Archive for May, 2009

May 9th, 2 pm: Blue Earth Alliance Lecture Series with Tim Matsui at the Henry Art Gallery

As part of Blue Earth Alliance‘s Lecture Series Tim Matsui will be presenting “A Chapter of Human Trafficking: Cambodia,” in Seattle, WA at the Henry Art Gallery on Saturday, May 9th at 2 p.m.

This is the fourth lecture in their lecture series on documentary photography that focuses on global environments, social, and cultural issues.

From the website:

Tim will speak about his ongoing work documenting the complexities of human trafficking and exploitation, highlighting his time in Southeast Asia. With an eye toward regional policy, Tim will provide glimpses into reality of human trafficking and methods employed to counter exploitation. For more information, visit the blog.

When: Saturday, May 9th 2pm

Where: 15th Ave NE & 41st St
Seattle, WA 98195
(206) 543-2280


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Magenta Foundation announces “FLASH FORWARD Emerging Photographers 2009” winners

From the website:

“The Magenta Foundation is pleased to announce year five of its Emerging Photographers exchange. With every year our artists exchange program grows and gets stronger. Flash Forward showcases the future of photography, focusing on emerging talent that jurors have identified as having great potential.

Magenta would like to thank all the artists who submitted their work to this project. The final list of winners has been posted below, and the initial exhibition and book launch will be held at Lennox Contemporary in Toronto, in October 2009. Other exhibitions will be announced later.”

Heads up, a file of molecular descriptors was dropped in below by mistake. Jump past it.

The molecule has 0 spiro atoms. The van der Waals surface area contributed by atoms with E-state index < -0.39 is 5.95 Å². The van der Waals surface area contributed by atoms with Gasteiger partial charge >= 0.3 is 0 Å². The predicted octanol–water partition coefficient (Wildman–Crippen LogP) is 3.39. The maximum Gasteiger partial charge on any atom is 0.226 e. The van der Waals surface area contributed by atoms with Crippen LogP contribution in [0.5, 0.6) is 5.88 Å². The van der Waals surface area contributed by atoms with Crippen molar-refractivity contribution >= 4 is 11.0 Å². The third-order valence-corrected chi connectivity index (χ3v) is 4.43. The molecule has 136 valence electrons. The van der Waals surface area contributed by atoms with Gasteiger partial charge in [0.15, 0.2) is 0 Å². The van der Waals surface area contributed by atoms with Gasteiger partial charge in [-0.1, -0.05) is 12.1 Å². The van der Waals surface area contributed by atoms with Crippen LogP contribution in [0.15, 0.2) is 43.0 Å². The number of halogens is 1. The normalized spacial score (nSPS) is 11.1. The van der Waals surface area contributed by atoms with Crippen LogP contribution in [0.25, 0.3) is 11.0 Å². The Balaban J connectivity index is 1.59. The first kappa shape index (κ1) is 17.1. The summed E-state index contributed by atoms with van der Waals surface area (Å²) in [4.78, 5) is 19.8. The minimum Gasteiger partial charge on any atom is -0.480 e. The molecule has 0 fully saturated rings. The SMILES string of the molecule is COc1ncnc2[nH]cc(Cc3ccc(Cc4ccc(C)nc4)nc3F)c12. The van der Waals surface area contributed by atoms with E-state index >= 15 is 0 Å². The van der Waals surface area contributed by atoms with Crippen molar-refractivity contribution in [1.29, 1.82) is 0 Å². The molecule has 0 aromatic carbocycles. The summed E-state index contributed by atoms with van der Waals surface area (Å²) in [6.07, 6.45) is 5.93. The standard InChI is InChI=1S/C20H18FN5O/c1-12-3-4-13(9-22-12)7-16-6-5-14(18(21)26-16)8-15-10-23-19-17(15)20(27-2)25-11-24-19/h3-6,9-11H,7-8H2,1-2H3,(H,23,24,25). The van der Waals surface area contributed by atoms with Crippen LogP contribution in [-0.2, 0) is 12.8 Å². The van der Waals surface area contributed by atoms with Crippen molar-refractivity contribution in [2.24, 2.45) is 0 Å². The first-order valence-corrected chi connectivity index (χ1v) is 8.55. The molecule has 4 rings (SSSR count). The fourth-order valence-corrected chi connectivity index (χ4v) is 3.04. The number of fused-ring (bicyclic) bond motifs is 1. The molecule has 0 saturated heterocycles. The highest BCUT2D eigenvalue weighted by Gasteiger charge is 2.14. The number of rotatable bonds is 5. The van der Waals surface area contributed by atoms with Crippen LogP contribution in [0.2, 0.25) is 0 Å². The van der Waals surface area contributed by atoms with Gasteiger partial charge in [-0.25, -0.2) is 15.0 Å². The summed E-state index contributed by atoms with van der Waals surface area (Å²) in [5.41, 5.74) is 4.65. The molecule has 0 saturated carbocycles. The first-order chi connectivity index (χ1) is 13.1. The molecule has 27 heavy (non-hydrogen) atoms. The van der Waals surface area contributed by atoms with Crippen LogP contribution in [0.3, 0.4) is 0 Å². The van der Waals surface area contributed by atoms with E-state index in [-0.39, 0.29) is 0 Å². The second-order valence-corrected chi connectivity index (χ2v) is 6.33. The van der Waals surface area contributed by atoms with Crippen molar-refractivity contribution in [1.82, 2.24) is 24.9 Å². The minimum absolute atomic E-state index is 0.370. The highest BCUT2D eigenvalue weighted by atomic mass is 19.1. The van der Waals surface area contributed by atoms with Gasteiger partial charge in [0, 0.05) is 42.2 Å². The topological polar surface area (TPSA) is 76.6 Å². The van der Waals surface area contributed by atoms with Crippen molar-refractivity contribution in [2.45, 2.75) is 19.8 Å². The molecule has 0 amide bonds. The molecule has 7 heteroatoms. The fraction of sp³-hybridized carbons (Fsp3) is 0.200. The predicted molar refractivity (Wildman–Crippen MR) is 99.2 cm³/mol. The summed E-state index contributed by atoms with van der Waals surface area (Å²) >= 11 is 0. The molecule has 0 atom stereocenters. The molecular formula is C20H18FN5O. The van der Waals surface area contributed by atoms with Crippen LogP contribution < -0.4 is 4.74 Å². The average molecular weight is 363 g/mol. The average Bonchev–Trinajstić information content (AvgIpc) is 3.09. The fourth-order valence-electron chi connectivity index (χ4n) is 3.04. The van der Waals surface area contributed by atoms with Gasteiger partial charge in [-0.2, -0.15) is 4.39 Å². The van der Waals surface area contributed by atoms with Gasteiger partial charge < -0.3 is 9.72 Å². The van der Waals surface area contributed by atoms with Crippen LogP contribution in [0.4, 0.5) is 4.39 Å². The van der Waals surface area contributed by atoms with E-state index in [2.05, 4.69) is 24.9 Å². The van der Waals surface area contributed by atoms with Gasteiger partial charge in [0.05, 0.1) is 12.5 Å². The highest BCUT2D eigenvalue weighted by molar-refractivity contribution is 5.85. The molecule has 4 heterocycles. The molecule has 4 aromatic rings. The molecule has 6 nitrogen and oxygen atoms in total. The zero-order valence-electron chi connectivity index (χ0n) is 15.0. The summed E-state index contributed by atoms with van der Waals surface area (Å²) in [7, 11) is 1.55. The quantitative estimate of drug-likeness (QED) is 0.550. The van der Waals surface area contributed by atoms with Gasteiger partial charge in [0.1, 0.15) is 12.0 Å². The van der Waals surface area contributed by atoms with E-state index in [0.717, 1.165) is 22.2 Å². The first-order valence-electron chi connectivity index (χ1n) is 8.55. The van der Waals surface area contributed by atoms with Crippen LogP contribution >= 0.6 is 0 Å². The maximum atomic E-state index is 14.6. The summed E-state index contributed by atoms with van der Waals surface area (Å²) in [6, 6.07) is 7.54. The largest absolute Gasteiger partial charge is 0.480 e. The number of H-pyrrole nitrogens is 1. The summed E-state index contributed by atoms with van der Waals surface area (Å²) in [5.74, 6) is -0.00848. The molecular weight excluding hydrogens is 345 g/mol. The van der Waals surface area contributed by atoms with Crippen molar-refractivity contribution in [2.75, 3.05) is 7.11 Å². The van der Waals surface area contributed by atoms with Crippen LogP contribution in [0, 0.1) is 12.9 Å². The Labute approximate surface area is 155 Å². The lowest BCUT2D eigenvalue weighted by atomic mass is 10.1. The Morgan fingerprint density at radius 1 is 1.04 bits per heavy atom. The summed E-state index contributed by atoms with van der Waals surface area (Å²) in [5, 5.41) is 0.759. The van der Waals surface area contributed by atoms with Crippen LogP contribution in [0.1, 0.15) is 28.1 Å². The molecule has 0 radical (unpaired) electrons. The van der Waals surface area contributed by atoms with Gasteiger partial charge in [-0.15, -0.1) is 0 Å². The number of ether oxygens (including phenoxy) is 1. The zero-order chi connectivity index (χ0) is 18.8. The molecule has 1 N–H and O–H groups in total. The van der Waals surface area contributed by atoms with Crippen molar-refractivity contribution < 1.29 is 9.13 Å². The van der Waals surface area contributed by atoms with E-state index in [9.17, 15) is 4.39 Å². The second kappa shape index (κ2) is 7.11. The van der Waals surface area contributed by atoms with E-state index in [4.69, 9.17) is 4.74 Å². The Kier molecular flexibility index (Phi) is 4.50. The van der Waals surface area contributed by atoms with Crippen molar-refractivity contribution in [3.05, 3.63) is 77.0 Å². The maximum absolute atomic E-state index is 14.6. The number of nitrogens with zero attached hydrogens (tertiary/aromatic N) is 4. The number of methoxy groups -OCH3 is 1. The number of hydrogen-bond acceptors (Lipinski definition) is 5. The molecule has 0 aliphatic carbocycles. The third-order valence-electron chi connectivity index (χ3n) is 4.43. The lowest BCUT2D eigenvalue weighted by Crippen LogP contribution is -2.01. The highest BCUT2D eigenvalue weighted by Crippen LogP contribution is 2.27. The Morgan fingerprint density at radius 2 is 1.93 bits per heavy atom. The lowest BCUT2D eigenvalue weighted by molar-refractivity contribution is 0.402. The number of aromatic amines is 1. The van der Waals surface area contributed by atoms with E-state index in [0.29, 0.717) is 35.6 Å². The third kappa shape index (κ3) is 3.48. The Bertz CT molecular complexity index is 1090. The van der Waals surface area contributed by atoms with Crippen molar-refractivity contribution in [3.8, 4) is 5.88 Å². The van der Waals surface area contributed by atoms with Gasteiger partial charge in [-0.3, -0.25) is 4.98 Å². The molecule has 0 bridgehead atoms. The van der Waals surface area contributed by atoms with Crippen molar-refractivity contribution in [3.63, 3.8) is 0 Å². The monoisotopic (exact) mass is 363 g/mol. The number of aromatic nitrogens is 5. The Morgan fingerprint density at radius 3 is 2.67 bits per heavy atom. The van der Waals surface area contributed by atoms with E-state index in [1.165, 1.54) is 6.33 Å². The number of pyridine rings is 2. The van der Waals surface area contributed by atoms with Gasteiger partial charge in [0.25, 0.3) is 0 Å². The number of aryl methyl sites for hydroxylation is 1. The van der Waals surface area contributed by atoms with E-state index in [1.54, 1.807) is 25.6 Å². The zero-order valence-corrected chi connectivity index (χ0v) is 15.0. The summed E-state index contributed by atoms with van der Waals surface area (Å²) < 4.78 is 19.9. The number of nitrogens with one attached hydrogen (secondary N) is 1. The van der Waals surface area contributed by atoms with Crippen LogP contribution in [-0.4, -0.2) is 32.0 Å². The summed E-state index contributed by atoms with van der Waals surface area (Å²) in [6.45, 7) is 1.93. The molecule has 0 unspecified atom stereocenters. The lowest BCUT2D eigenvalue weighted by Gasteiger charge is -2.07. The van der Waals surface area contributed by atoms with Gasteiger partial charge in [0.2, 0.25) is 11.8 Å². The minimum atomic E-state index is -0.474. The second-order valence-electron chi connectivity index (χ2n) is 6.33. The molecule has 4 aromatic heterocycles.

The “BRIGHT SPARK” award goes to MATT EICH (USA)

To view the complete list of winners, open this link (and scroll through the locations: Canada, UK then USA).

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May 15th Deadline: PHoto Espana OjodePez Documentary Photography Award

The Photo Espana OjodePez Documentary Photography Award

Deadline: May 15th

From the website:

For the second year running the magazine OjodePez and PHotoEspaña are joining forces to offer a prize that will be sought after by all documentary photographers. The magazine wants to reach out further in its support for the best documentary photography and to that end it is allying itself with one of the biggest events in international photography.
The PHE OjodePez Award is open to photographers from all over the world who put together a work of documentary photography in which they highlight human values, such as solidarity, ethics, effort or justice.
Participants must present 20 images. A prestigious international jury will select the best work, which will receive a prize of 6,000 euros. It will also be exhibited and published in the special edition that OjodePez dedicates to the prize every autumn.

The jury will also select a group of runners-up – up to a maximum of nine – who will likewise see their work published in the special edition of the magazine.

For the Rules click here.

To Register click here.

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May 15th: Deadline for W. Eugene Smith Grant and Howard Chapnick Grant

W. Eugene Grant in Humanistic Photography

Deadline May 15th

From the website: